Lowest cost stand alone avr programmer

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Can some one point me to the lowest cost stand alone ISP programmer for AVRs? I am looking for something for field updates of a ATMega128 5V VCC. It could be loaded via USB or serial or para.

Al Welch

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Well if you don't mind wiring up your own 74HC244 see:

http://www.lancos.com/prog.html

(oops, sorry, missed your USB/serial requirement - if you don't have a parallel port available then it's going to be slightly more complicated than that)

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I don't know if it would be the "lowest cost" (probably not) but we have had good luck with the "keyfob"-type from North Pole Engineering on Mega64 and other AVR models. Our customer's field service people are happy with them.

http://www.northpoleengineering....

Lee

You can put lipstick on a pig, but it is still a pig.

I've never met a pig I didn't like, as long as you have some salt and pepper.

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Kanda (www.kanda.com) has a number of keyfob-type and handheld standalone ISP programmers available for the AVR.

Note that the keyfob programmers only come in 32-kB and 64-kB denominations; you cannot fill an entire ATmega128.

The handheld programmers come in 32-kB and 128-kB denominations. With the 128-kB version, you could fill an entire ATmega128.

The Kanda programmers are still a little behind the times: the interface from your PC to the programmer (so that you can pre-load the programmer before going out on the field) is a parallel port interface. I see that the keyfobs in Lee's link use serial ports, so they may have wider PC support.

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Twin AVR in tool tree section work.
With & wihout the power buffer (74HC244) boath ckts in help file (english).
But if you ness up the fuse settings only Parralel (one the uses parallel programing tequinq PS:nothing to do with parallel port) would revive.

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Quote:

I see that the keyfobs in Lee's link use serial ports, so they may have wider PC support.

We were pretty happy with the NPE product, due to "full featured" flash+EEPROM+fuses and target or keyfob power.

Lee

You can put lipstick on a pig, but it is still a pig.

I've never met a pig I didn't like, as long as you have some salt and pepper.

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Thanks to all those who took the time to reply. I will check out all suggestions. I will need one that is fairly simple for field people to use the software with. I like the CodeVisionAVR Chip Blaster software as it is intuitive and works well. Of course that needs an AVRISP to do the job AND a license for each computer so that would not be suitable

Al

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So what am I missing? What is wrong with the AVRISP and AVRStudio? It is only $29 and the software is free.

Smiley

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From the tone of the OP's original question, I had the impression that the query was for a "little black box" that could be used on the field without the benefit of any nearby computer.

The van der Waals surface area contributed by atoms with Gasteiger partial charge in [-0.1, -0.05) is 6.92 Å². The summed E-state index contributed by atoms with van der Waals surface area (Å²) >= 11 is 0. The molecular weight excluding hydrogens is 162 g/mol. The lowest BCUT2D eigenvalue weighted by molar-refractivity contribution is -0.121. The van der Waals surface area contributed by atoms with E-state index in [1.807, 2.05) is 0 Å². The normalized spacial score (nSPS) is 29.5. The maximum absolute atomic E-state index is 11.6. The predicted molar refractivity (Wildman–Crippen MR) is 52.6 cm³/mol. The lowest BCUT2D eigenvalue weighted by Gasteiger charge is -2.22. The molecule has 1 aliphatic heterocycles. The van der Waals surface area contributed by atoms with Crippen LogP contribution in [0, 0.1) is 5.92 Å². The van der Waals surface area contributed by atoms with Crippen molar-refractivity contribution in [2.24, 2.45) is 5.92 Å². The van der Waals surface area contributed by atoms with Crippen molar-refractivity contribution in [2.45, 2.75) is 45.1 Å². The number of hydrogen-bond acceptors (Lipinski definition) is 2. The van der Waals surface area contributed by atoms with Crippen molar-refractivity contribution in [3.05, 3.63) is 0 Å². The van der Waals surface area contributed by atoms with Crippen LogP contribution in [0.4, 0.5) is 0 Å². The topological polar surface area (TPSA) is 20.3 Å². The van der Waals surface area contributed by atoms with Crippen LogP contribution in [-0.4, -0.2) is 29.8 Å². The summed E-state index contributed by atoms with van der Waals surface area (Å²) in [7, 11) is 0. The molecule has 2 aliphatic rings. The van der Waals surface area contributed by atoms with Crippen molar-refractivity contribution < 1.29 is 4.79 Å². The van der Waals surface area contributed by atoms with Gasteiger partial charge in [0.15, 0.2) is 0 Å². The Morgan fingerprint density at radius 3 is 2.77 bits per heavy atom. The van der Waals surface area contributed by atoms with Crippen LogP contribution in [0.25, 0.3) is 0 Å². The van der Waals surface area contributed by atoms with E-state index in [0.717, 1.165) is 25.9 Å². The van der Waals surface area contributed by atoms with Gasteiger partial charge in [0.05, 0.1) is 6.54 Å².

Now that the Chip Blaster software has come into play, I just don't know what to think anymore.

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I've started with Ponyprog and the serial to AVR interface consisting of a transistor and three resistors. This works just fine, but can be slow for larger projects. I've added a AVRISP, it's fater and allows programming directly from studio. It costs $30. You get what you pay for :-).

Markus

Markus

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I'm using onyProg and the serial adapter for programming an hand made AVR ISP. After all total costs will be <10€

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Why do people claim pony Prog is free.
If you want a device for commercial use there is a little matter of build time and boxing as well as leads and connectors.

Keep it simple it will not bite as hard

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PonyProg software is free. It's released under the GPL license. Everybody has total liberty to use the software for any purposes they see fit, and they don't have to pay a dime to make use of the software. That's true by definition.

Now, the software is pretty useless unless you have the hardware interface to hook it up to your AVRs. That hardware interface is going to cost you money, whether you purchase a pre-built solution such as the generic Kanda STK200-type dongle, or build a custom programmer from scratch.

But, you'd have to spend money on programming hardware no matter what software you elected to use on your PC... The programming software and the programming hardware are two separate products.

PonyProg is free because you don't have to spend any extra to get your hands on an unlimited version of the software. Contrast that with CodeVision's ChipBlasterAVR software.

You can use the same STK200 programming dongle with either CodeBlaster or PonyProg (or avrdude or uisp or...). But, you have to pay for two distinct products to use it with ChipBlaster... once to get your hands on the hardware, and once to get access to an unlimited version of the software. You don't have to pay for the software if you use PonyProg. Because PonyProg is free.